Arborists pruned aggressive codominant leads back to sustainable laterals on two sycamore trees. This will increase the structural integrity of the tree and help prevent damage from high winds.
Photo: Tom DePaepe

Structural pruning, also called subordination pruning, is the reduction in height of aggressive, codominant leads to a sustainable, outward-growing lateral. Shortening all large lower branches when the tree is young will force more growth into the trunk, thus strengthening the tree trunk.

Removing rubbing and crossing limbs and raising low limbs can also improve the structure of your clients’ trees and limit the chance of storm damage. Trunk wounds from pruning young trees will be small and will result in little decay when these shortened low branches are removed later.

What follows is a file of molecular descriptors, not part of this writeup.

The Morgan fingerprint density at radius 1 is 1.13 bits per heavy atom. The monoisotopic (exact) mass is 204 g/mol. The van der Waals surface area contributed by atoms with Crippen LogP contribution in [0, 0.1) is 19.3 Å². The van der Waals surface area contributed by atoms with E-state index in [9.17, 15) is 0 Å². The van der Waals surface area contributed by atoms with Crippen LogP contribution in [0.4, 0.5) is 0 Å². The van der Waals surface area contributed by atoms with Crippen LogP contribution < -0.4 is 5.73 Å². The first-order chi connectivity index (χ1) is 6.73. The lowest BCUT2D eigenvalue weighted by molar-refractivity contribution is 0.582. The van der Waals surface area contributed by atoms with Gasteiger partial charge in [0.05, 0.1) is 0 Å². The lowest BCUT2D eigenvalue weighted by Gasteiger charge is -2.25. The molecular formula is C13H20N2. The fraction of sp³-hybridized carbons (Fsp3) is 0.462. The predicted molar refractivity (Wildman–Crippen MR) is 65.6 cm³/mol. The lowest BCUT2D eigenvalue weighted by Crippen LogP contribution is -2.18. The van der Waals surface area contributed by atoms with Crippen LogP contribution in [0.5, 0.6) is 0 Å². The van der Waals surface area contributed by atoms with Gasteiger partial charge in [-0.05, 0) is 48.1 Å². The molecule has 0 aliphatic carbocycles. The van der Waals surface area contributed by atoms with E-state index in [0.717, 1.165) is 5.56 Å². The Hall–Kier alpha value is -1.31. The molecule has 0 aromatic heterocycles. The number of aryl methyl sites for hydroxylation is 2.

Another advantage of this type of pruning is improvement of the aesthetic beauty of the tree.

For smaller, immature trees this type of pruning should be done every three to five years, depending on the growth habit and size of the tree. Urban foresters can, and should, help decrease the development of codominant leads to reduce tree mortality during storms.

Photo: Tom DePaepe

Photo: Tom DePaepe

Over the years, we have seen great results from structural pruning, and the benefits of this type of pruning should not be ignored by city foresters responsible for the care of trees in the public domain.

Most communities want to do the bare minimum when it comes to pruning their trees. This may include raising low limbs and removing deadwood, but otherwise leaving trees to Mother Nature. However, the benefits of subordination pruning in communities have been proven.

A local HOA was willing to take the extra time to have the 350 maples planted in common areas examined to ensure they developed properly. In addition to raising low limbs and thinning these trees, structural pruning was done to all of the maples as needed.